- The Washington Times - Thursday, December 14, 2006

Metro board members yesterday promised not to rush into a fare increase, saying there might be ways to trim additional fat from the transit agency’s operations.

Metro’s management presented a draft budget to the board that includes a complex fare increase of as much as $2.10 for certain trips. The board is expected to spend much of the next half-year revising it before a final version is adopted.

Metro’s fiscal year begins July 1.

The proposed fare increase would vary according to the time of day, method of payment and stations used and is aimed at helping to close a $116 million shortfall in next year’s budget.

The new fare structure is also designed to encourage the use of SmarTrip electronic fare cards, which cost Metro less and are more efficient than paper fare cards, and to ease crowding by encouraging some commuters to take their trips at off-peak periods rather than during rush hour.

D.C. Council member Jim Graham, who is a Metro board member, said he would not support any increase until the board looks at every possibility for savings.

He suggested that the board consider eliminating more administration jobs on top of the 34 vacant ones already cut under the draft budget and forgoing pay raises for nonunion employees, who would see a 5 percent raise under the proposal.

Speaking as a council member, Mr. Graham said he would be willing to consider increased subsidies to Metro from the District. The Virginia and Maryland jurisdictions that Metro serves also contribute to its budget.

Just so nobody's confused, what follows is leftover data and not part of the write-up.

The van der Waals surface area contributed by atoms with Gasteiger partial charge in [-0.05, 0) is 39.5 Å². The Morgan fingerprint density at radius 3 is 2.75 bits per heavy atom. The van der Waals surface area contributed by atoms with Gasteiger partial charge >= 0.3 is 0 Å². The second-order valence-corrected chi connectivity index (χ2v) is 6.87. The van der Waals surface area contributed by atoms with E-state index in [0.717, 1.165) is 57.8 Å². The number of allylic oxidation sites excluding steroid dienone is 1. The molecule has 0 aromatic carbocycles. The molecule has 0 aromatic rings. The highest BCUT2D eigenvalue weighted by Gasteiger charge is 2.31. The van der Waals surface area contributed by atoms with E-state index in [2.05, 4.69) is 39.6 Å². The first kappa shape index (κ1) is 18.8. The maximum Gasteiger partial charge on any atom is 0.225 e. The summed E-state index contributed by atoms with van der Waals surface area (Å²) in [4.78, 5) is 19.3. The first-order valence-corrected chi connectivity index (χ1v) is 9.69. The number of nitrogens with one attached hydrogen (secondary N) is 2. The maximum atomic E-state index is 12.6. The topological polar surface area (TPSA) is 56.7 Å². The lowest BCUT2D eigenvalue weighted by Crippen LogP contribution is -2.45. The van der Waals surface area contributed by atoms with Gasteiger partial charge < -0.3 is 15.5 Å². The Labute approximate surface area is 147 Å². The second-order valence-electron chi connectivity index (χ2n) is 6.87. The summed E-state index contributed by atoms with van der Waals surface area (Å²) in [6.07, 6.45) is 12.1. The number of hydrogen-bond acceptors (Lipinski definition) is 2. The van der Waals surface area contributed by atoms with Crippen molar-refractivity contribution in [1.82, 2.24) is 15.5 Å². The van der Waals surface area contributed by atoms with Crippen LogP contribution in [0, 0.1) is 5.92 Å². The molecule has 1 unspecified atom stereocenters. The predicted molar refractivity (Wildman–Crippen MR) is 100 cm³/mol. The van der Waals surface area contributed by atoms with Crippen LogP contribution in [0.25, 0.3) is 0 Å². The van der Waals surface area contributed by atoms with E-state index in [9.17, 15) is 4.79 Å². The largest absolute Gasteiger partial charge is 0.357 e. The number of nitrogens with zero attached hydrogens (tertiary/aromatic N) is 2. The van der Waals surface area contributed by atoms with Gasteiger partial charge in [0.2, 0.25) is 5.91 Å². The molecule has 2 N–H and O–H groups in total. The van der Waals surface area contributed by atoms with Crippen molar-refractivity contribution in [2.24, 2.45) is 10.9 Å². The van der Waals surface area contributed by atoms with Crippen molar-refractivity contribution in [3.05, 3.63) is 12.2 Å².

Besides raising fares, the draft budget also would get rid of 10 buses — nine in Virginia and one in the District — that Metro says cost too much and serve too few riders.

Christopher Zimmerman, a board member from Arlington, questioned the criteria that Metro staff used to judge the efficiency of the bus routes.

“My view is a fare increase should be the next-to-last thing that we consider. The last thing we consider should be reducing the service levels,” he said. “This region needs more public transit, not less.”

News of the proposed increase angered many subway riders yesterday.

“If it goes through, I’m going to drive,” said Jo Marie Griesgraber, a Fairfax County resident who rides the Orange Line every day.

For construction engineer Noureldaim Abdelwahab, driving is not an option. He takes Metro several times a day because he works at two job sites — one downtown near Farragut West and another in Bethesda.

The District is too congested and parking there is too scarce for him to make the trips by car, he said.

“I believe it’s not right to raise it in this day,” Mr. Abdelwahab, 45, said. “Everything is going up — the gasoline, the cost of living.”

Jack Corbett, director of the advocacy group MetroRiders.Org, said he was pleased that the board seemed to be taking a careful approach.

Mr. Corbett took issue with the size of the proposed increase, but applauded Metro’s efforts to encourage people to ride at off-peak hours and to use SmarTrip cards.

The proposed fare changes are much steeper for riders paying with paper fare cards than the plastic, rechargeable SmarTrip. SmarTrip cards are quickly scanned, unlike paper cards, which must be inserted into a reader that then spits them back out, a process that can create backups as passengers enter and exit.

The disadvantage of SmarTrip cards is that they require riders to shell out an initial $10, which includes $5 for the card itself and a $5 credit.

For Metro, however, SmarTrip cards are cheaper because they eliminate printing and equipment costs associated with paper cards, said spokesman Steven Taubenkibel. There also are fewer cash transactions involved because riders can load them with more money.

“Every penny that we save in this way is a smaller fare increase that we have to pass along to our customers,” Scott Kubly, a Metro business strategist, told board members.

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